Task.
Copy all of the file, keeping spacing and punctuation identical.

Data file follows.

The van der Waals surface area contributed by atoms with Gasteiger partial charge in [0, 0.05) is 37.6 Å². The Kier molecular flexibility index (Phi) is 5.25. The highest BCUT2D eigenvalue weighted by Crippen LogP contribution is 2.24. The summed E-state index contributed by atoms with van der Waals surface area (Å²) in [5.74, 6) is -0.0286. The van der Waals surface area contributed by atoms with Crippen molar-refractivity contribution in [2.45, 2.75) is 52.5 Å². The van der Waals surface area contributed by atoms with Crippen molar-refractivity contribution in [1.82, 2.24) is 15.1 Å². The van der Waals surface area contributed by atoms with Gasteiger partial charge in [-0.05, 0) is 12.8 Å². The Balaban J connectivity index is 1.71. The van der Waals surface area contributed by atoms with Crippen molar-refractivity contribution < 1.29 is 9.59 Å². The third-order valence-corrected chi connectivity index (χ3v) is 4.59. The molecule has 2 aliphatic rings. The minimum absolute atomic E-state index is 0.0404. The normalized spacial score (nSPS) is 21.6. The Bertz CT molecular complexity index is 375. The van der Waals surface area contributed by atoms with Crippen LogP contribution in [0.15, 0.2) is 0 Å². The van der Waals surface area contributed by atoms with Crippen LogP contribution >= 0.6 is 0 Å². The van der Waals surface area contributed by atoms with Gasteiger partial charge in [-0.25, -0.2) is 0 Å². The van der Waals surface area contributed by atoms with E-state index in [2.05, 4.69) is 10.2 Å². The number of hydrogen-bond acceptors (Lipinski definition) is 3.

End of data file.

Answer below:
The van der Waals surface area contributed by atoms with Gasteiger partial charge in [0, 0.05) is 37.6 Å². The Kier molecular flexibility index (Phi) is 5.25. The highest BCUT2D eigenvalue weighted by Crippen LogP contribution is 2.24. The summed E-state index contributed by atoms with van der Waals surface area (Å²) in [5.74, 6) is -0.0286. The van der Waals surface area contributed by atoms with Crippen molar-refractivity contribution in [2.45, 2.75) is 52.5 Å². The van der Waals surface area contributed by atoms with Crippen molar-refractivity contribution in [1.82, 2.24) is 15.1 Å². The van der Waals surface area contributed by atoms with Gasteiger partial charge in [-0.05, 0) is 12.8 Å². The Balaban J connectivity index is 1.71. The van der Waals surface area contributed by atoms with Crippen molar-refractivity contribution < 1.29 is 9.59 Å². The third-order valence-corrected chi connectivity index (χ3v) is 4.59. The molecule has 2 aliphatic rings. The minimum absolute atomic E-state index is 0.0404. The normalized spacial score (nSPS) is 21.6. The Bertz CT molecular complexity index is 375. The van der Waals surface area contributed by atoms with Crippen LogP contribution in [0.15, 0.2) is 0 Å². The van der Waals surface area contributed by atoms with Crippen LogP contribution >= 0.6 is 0 Å². The van der Waals surface area contributed by atoms with Gasteiger partial charge in [-0.25, -0.2) is 0 Å². The van der Waals surface area contributed by atoms with E-state index in [2.05, 4.69) is 10.2 Å². The number of hydrogen-bond acceptors (Lipinski definition) is 3.